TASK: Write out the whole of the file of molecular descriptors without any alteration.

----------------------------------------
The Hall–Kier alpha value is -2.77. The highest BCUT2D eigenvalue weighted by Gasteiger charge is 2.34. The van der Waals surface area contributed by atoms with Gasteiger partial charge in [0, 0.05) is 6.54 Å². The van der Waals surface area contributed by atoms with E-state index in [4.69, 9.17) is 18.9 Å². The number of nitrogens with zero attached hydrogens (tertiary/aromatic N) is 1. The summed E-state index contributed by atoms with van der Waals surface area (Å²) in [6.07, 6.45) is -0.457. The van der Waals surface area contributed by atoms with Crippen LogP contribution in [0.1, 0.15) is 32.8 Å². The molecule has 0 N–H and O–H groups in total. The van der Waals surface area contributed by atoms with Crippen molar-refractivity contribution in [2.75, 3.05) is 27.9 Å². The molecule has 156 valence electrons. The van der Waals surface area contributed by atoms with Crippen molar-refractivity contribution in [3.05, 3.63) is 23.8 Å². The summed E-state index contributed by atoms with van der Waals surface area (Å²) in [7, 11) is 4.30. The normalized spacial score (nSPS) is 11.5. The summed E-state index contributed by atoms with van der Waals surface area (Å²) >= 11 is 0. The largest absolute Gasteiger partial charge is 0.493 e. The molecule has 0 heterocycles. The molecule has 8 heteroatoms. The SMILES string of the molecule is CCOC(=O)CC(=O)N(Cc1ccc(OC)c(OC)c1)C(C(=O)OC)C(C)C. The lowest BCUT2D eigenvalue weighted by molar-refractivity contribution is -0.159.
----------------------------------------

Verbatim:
The Hall–Kier alpha value is -2.77. The highest BCUT2D eigenvalue weighted by Gasteiger charge is 2.34. The van der Waals surface area contributed by atoms with Gasteiger partial charge in [0, 0.05) is 6.54 Å². The van der Waals surface area contributed by atoms with E-state index in [4.69, 9.17) is 18.9 Å². The number of nitrogens with zero attached hydrogens (tertiary/aromatic N) is 1. The summed E-state index contributed by atoms with van der Waals surface area (Å²) in [6.07, 6.45) is -0.457. The van der Waals surface area contributed by atoms with Crippen LogP contribution in [0.1, 0.15) is 32.8 Å². The molecule has 0 N–H and O–H groups in total. The van der Waals surface area contributed by atoms with Crippen molar-refractivity contribution in [2.75, 3.05) is 27.9 Å². The molecule has 156 valence electrons. The van der Waals surface area contributed by atoms with Crippen molar-refractivity contribution in [3.05, 3.63) is 23.8 Å². The summed E-state index contributed by atoms with van der Waals surface area (Å²) in [7, 11) is 4.30. The normalized spacial score (nSPS) is 11.5. The summed E-state index contributed by atoms with van der Waals surface area (Å²) >= 11 is 0. The largest absolute Gasteiger partial charge is 0.493 e. The molecule has 0 heterocycles. The molecule has 8 heteroatoms. The SMILES string of the molecule is CCOC(=O)CC(=O)N(Cc1ccc(OC)c(OC)c1)C(C(=O)OC)C(C)C. The lowest BCUT2D eigenvalue weighted by molar-refractivity contribution is -0.159.